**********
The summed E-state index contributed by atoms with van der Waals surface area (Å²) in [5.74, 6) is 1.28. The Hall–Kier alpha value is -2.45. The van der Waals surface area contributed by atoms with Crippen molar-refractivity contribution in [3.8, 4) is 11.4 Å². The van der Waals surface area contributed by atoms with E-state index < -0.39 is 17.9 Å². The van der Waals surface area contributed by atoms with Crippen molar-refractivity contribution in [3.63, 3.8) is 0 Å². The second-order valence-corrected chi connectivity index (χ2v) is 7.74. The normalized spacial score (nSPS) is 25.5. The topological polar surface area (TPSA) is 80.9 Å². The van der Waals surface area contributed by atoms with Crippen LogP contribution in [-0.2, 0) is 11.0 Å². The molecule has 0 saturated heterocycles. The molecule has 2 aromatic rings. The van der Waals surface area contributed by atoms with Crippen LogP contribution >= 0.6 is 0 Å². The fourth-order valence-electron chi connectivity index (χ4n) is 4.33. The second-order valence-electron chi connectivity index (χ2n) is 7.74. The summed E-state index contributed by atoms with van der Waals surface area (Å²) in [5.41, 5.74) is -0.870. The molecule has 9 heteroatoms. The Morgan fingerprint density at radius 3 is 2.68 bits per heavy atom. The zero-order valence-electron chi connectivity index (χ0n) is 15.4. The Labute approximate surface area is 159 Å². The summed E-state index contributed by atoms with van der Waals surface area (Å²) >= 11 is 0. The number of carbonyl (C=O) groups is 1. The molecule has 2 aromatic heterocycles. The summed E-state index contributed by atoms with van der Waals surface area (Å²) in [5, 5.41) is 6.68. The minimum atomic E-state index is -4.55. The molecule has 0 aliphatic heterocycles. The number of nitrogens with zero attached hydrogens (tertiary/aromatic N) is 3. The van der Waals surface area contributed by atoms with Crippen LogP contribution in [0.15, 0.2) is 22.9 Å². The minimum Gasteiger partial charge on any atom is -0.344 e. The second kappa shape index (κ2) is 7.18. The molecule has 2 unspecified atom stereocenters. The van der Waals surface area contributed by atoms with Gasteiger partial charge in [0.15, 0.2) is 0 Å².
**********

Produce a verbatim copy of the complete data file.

The summed E-state index contributed by atoms with van der Waals surface area (Å²) in [5.74, 6) is 1.28. The Hall–Kier alpha value is -2.45. The van der Waals surface area contributed by atoms with Crippen molar-refractivity contribution in [3.8, 4) is 11.4 Å². The van der Waals surface area contributed by atoms with E-state index < -0.39 is 17.9 Å². The van der Waals surface area contributed by atoms with Crippen molar-refractivity contribution in [3.63, 3.8) is 0 Å². The second-order valence-corrected chi connectivity index (χ2v) is 7.74. The normalized spacial score (nSPS) is 25.5. The topological polar surface area (TPSA) is 80.9 Å². The van der Waals surface area contributed by atoms with Crippen LogP contribution in [-0.2, 0) is 11.0 Å². The molecule has 0 saturated heterocycles. The molecule has 2 aromatic rings. The van der Waals surface area contributed by atoms with Crippen LogP contribution >= 0.6 is 0 Å². The fourth-order valence-electron chi connectivity index (χ4n) is 4.33. The second-order valence-electron chi connectivity index (χ2n) is 7.74. The summed E-state index contributed by atoms with van der Waals surface area (Å²) in [5.41, 5.74) is -0.870. The molecule has 9 heteroatoms. The Morgan fingerprint density at radius 3 is 2.68 bits per heavy atom. The zero-order valence-electron chi connectivity index (χ0n) is 15.4. The Labute approximate surface area is 159 Å². The summed E-state index contributed by atoms with van der Waals surface area (Å²) >= 11 is 0. The number of carbonyl (C=O) groups is 1. The molecule has 2 aromatic heterocycles. The summed E-state index contributed by atoms with van der Waals surface area (Å²) in [5, 5.41) is 6.68. The minimum atomic E-state index is -4.55. The molecule has 0 aliphatic heterocycles. The number of nitrogens with zero attached hydrogens (tertiary/aromatic N) is 3. The van der Waals surface area contributed by atoms with Crippen LogP contribution in [0.15, 0.2) is 22.9 Å². The minimum Gasteiger partial charge on any atom is -0.344 e. The second kappa shape index (κ2) is 7.18. The molecule has 2 unspecified atom stereocenters. The van der Waals surface area contributed by atoms with Gasteiger partial charge in [0.15, 0.2) is 0 Å².